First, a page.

Take the notion of “E-knowledge,” the sole definition of science presented here. Not even set theory (hence conventional mathematics) satisfies the definition offered. Nothing in the sciences even resembles it. As for “provability,” or “absolute proofs,” the notions are foreign to the natural sciences. They appear in the study of abstract models, which are part of pure mathematics until they are applied in the empirical sciences, at which point we no longer have “proof.”…Science is tentative, exploratory, questioning, largely learned by doing.

So there! And who said that? Noam Chomsky. He said a lot of good stuff.

As for the cited properties of X, they do hold of some aspects of human thought and action: elements of organized religion, areas of the humanities and “social sciences” where understanding and insight are thin and it is therefore easier to get away with dogmatism and falsification, perhaps others. But the sciences, at least as I am familiar with them, are as remote from these descriptions as anything in human life. It is not that scientists are inherently more honest, open, or questioning. It is simply that nature and logic impose a harsh discipline: in many domains, one can spin fanciful tales with impunity or keep to the most boring clerical work (sometimes called “scholarship”); in the sciences, your tales will be refuted and you will be left behind by students who want to understand something about the world, not satisfied to let such matters be “someone else’s concern.” Furthermore, all of this seems to be the merest truism.

Yes, but how good people are at ignoring truisms when they’d rather spin tales.

Wrong End of the Telescope

Jul 6th, 2005 12:24 am | By

This week’s Writer’s Choice at Normblog is Nick Cohen on Terror and Liberalism by Paul Berman. Don’t miss it.

Although I like to present myself as an open and rational chap, I can remember very few times when I’ve admitted being in the wrong. Not wrong in detail, but wrong in principle. In my experience the politically committed rarely do that. We change imperceptibly and grudgingly, while all the time pretending we haven’t changed at all but merely adapted to altered circumstances.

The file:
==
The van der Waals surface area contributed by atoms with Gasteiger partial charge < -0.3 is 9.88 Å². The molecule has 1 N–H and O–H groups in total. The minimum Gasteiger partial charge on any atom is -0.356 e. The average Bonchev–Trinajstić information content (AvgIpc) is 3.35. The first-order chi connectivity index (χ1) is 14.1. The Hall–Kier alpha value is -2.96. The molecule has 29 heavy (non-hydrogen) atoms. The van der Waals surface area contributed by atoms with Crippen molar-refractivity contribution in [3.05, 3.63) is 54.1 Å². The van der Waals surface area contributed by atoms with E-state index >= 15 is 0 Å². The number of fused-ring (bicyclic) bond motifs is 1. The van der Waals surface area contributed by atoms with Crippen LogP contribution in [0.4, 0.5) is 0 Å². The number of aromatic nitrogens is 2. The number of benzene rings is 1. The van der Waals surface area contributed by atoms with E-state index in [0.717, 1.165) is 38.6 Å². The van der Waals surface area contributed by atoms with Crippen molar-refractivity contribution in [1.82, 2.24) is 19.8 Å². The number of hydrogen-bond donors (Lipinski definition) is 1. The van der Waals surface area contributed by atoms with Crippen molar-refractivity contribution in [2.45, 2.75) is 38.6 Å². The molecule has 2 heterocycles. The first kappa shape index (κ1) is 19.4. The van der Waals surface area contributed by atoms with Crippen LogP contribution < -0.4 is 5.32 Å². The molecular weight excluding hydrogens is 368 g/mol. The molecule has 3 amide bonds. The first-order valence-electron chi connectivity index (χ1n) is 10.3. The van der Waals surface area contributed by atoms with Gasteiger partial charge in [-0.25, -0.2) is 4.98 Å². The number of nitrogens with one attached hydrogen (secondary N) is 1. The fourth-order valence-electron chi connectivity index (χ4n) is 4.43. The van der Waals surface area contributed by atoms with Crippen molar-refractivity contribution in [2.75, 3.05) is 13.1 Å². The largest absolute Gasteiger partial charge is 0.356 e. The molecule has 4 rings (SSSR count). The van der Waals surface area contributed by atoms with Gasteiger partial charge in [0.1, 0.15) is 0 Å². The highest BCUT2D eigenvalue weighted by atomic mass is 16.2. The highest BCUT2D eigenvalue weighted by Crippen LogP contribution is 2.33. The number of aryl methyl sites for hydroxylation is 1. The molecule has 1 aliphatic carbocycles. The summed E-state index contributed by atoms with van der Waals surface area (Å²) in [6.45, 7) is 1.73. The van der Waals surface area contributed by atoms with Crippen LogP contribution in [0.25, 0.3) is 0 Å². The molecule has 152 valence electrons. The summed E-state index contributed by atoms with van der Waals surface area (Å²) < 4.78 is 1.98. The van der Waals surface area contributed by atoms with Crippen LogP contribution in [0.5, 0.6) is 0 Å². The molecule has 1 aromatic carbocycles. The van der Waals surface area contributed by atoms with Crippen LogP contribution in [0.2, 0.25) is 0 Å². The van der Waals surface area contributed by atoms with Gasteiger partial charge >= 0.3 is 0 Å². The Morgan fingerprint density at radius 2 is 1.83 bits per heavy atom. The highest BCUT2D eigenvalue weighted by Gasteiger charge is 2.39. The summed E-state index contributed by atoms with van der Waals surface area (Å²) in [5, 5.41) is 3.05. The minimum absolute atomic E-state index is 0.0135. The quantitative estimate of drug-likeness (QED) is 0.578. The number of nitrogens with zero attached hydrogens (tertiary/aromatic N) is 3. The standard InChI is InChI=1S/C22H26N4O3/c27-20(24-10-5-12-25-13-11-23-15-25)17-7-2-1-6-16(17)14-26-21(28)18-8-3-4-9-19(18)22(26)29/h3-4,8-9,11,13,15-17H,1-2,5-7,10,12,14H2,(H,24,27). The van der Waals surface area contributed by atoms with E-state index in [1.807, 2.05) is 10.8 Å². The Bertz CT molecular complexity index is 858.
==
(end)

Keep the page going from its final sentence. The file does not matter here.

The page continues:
Hmm. I don’t know – sometimes those ‘wrong in detail’ admissions can add up to ‘wrong in principle’ ones. But that’s a mere quibble.

The only time I realised I was charging up a blind alley was when I read Paul Berman’s Terror and Liberalism. I didn’t see a blinding light or hear a thunder clap or cry ‘Eureka!’ If I was going to cry anything it would have been ‘Oh bloody hell!’ He convinced me I’d wasted a great deal of time looking through the wrong end of the telescope. I was going to have to turn it round and see the world afresh. The labour would involve reconsidering everything I’d written since 11 September, arguing with people I took to be friends and finding myself on the same side as people I took to be enemies. All because of Berman.

The bastard.

Yes, one knows the feeling, or feelings. That ‘oh bloody hell’ thing (in my case it was more like ‘God I’m stupid’), that wrong end of telescope thing, that twitchy stuff about friends and enemies.

Terror and Liberalism is an essay rather than a history and its arguments come from the almost forgotten tradition of the anti-totalitarian left. Its central point is that Islamism and Baathism are continuations of Nazism and communism, not only in their fine points – founders of the Muslim Brotherhood and Baath Party were admirers of Hitler and Franco – but in their fundamentals.